(LEX 18) — Last December, tornadoes sliced through six counties in western Kentucky, leveling homes and killing dozens.
While that disaster differs in many ways from the current flooding that devastated areas of eastern Kentucky, Graves County Emergency Management Director Tracey Warner said that the destruction and feeling of loss are likely much the same.
“It just makes your heart sink,” Warner said of watching the news coming out of eastern Kentucky.
As her county continues the long process of recovering from the December tornadoes, she offered some words of hope to the people of Eastern Kentucky – help is coming.
"Things will be coming,” Warner said. “It'll be overwhelming for them, but it just takes time."
Warner also had advice for those eager to offer that help and donated items.
“Don't self-deploy,” Warner said. “You need to let them figure out what they need and be ready to go.”
While all the help was appreciated, western Kentucky was overwhelmed with people and donations almost immediately after the tornadoes tore through the area – even before Warner knew the extent of the damage or where the help was needed.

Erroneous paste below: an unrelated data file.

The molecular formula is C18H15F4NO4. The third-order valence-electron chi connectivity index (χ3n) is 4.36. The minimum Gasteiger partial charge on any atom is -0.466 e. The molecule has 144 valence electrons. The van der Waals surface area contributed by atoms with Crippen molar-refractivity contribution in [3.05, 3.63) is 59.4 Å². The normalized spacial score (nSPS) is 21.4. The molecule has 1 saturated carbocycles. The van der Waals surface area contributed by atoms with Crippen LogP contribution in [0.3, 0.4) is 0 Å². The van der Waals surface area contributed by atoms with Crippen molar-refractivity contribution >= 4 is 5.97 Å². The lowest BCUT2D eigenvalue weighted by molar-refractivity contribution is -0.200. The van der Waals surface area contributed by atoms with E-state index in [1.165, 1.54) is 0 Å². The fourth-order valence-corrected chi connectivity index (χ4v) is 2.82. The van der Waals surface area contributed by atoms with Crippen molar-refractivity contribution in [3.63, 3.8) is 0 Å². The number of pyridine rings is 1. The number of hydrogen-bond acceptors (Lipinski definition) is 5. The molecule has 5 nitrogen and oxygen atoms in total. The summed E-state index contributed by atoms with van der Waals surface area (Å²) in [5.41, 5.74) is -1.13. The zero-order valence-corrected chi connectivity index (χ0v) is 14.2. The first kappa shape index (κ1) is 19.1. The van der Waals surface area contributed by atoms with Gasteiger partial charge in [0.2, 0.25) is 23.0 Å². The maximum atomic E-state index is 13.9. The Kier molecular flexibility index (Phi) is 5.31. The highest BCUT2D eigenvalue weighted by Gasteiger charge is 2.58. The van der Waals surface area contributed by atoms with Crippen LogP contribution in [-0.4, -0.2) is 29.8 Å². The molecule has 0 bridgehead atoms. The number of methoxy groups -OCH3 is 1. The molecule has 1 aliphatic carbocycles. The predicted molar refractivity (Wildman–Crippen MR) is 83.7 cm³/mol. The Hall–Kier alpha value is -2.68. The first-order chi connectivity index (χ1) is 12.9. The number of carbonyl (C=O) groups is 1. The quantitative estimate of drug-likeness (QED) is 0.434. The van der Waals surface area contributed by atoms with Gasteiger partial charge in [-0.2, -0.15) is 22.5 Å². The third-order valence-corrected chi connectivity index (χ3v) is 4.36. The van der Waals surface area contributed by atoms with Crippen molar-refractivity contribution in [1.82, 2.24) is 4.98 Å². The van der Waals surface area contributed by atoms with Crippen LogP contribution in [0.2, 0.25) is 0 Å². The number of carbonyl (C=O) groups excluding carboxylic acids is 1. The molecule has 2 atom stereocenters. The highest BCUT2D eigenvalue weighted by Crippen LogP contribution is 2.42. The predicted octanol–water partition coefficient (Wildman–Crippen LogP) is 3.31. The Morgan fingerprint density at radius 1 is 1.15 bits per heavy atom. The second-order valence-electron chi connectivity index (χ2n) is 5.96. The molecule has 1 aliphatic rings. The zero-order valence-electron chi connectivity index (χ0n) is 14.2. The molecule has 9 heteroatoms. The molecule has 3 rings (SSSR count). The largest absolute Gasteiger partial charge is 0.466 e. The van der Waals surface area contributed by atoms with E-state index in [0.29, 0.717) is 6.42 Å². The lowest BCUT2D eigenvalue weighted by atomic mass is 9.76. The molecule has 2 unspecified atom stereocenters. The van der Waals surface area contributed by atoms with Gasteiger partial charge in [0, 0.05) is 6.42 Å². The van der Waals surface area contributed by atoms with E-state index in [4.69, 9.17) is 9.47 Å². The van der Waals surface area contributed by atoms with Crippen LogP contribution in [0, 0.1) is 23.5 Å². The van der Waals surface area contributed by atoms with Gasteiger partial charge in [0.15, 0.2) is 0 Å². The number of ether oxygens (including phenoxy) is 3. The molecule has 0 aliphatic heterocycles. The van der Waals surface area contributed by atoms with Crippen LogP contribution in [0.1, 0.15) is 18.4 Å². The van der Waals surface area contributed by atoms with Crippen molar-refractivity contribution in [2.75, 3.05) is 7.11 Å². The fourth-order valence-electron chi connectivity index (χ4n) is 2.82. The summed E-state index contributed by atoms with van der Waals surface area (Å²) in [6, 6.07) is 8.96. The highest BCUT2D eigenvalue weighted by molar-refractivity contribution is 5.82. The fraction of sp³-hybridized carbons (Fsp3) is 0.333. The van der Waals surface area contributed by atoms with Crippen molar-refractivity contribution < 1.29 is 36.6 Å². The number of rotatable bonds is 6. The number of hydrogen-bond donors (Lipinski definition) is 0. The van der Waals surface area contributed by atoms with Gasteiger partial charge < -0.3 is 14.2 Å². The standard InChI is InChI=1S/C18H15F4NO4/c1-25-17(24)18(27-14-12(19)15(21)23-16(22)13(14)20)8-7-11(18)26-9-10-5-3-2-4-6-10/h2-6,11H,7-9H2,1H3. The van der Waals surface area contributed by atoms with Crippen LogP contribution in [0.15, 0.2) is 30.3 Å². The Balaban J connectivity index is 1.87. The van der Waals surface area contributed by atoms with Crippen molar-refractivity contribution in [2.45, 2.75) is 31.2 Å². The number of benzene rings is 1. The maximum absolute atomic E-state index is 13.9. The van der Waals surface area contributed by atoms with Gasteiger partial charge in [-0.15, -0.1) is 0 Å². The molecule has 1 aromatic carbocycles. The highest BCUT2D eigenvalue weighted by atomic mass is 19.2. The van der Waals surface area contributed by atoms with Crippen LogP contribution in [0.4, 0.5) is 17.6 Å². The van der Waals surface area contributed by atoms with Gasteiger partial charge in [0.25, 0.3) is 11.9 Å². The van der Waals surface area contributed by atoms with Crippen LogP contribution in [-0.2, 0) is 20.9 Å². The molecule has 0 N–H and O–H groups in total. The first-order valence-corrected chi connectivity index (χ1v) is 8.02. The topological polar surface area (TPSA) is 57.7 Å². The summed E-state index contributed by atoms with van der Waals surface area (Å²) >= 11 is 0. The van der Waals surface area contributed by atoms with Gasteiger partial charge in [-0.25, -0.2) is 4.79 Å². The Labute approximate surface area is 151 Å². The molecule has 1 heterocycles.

“We had thousands of people show up and it was so overwhelming we couldn't even deal with the disaster because they created a disaster in itself,” Warner said.
Graves County still has leftover donations from after the tornadoes, and there is a plan to send some of those down to Eastern Kentucky once it’s time.
“We're holding off,” Warner said. “We’re not gonna send anything right now because they're still getting flooding.”
After people in eastern Kentucky are done dealing with the immediate disaster, there will be new challenges, Warner said.
“Right now they're in their emergency response mode of, ‘let's try to save as many lives as we can,’ … and then eventually they'll get to the stage where 'how can we prevent this from ever happening again?'"